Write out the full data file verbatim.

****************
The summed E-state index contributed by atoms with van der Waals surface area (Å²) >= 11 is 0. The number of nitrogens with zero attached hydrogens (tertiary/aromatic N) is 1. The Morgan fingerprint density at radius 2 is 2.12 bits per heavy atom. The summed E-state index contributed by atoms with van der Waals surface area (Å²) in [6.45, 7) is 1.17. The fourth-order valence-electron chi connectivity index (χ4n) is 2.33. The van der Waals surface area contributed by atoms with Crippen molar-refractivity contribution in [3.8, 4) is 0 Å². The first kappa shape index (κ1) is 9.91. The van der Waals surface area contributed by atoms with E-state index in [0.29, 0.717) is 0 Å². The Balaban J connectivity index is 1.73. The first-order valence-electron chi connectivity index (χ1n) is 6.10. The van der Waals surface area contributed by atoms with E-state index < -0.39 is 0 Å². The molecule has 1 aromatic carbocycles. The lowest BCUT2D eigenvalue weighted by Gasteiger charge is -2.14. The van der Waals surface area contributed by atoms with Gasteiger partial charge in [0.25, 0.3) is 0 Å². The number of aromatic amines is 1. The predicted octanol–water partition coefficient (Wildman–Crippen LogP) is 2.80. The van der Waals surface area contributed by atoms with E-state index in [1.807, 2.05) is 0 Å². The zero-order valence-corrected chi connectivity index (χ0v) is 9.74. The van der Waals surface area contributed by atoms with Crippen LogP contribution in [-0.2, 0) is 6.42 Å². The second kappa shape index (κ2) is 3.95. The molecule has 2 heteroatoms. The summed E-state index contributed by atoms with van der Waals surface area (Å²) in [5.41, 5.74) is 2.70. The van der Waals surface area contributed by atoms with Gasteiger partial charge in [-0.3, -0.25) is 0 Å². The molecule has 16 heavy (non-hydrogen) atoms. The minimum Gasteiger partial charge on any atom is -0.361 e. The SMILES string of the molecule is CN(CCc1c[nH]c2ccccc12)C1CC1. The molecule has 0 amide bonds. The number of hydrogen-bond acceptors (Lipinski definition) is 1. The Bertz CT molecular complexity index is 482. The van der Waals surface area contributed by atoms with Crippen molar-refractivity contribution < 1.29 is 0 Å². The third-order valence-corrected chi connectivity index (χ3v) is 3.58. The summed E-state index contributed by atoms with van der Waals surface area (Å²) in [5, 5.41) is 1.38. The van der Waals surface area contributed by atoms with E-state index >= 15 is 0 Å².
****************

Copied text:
The summed E-state index contributed by atoms with van der Waals surface area (Å²) >= 11 is 0. The number of nitrogens with zero attached hydrogens (tertiary/aromatic N) is 1. The Morgan fingerprint density at radius 2 is 2.12 bits per heavy atom. The summed E-state index contributed by atoms with van der Waals surface area (Å²) in [6.45, 7) is 1.17. The fourth-order valence-electron chi connectivity index (χ4n) is 2.33. The van der Waals surface area contributed by atoms with Crippen molar-refractivity contribution in [3.8, 4) is 0 Å². The first kappa shape index (κ1) is 9.91. The van der Waals surface area contributed by atoms with E-state index in [0.29, 0.717) is 0 Å². The Balaban J connectivity index is 1.73. The first-order valence-electron chi connectivity index (χ1n) is 6.10. The van der Waals surface area contributed by atoms with E-state index < -0.39 is 0 Å². The molecule has 1 aromatic carbocycles. The lowest BCUT2D eigenvalue weighted by Gasteiger charge is -2.14. The van der Waals surface area contributed by atoms with Gasteiger partial charge in [0.25, 0.3) is 0 Å². The number of aromatic amines is 1. The predicted octanol–water partition coefficient (Wildman–Crippen LogP) is 2.80. The van der Waals surface area contributed by atoms with E-state index in [1.807, 2.05) is 0 Å². The zero-order valence-corrected chi connectivity index (χ0v) is 9.74. The van der Waals surface area contributed by atoms with Crippen LogP contribution in [-0.2, 0) is 6.42 Å². The second kappa shape index (κ2) is 3.95. The molecule has 2 heteroatoms. The summed E-state index contributed by atoms with van der Waals surface area (Å²) in [5.41, 5.74) is 2.70. The van der Waals surface area contributed by atoms with Gasteiger partial charge in [-0.3, -0.25) is 0 Å². The molecule has 16 heavy (non-hydrogen) atoms. The minimum Gasteiger partial charge on any atom is -0.361 e. The SMILES string of the molecule is CN(CCc1c[nH]c2ccccc12)C1CC1. The molecule has 0 amide bonds. The number of hydrogen-bond acceptors (Lipinski definition) is 1. The Bertz CT molecular complexity index is 482. The van der Waals surface area contributed by atoms with Crippen molar-refractivity contribution < 1.29 is 0 Å². The third-order valence-corrected chi connectivity index (χ3v) is 3.58. The summed E-state index contributed by atoms with van der Waals surface area (Å²) in [5, 5.41) is 1.38. The van der Waals surface area contributed by atoms with E-state index >= 15 is 0 Å².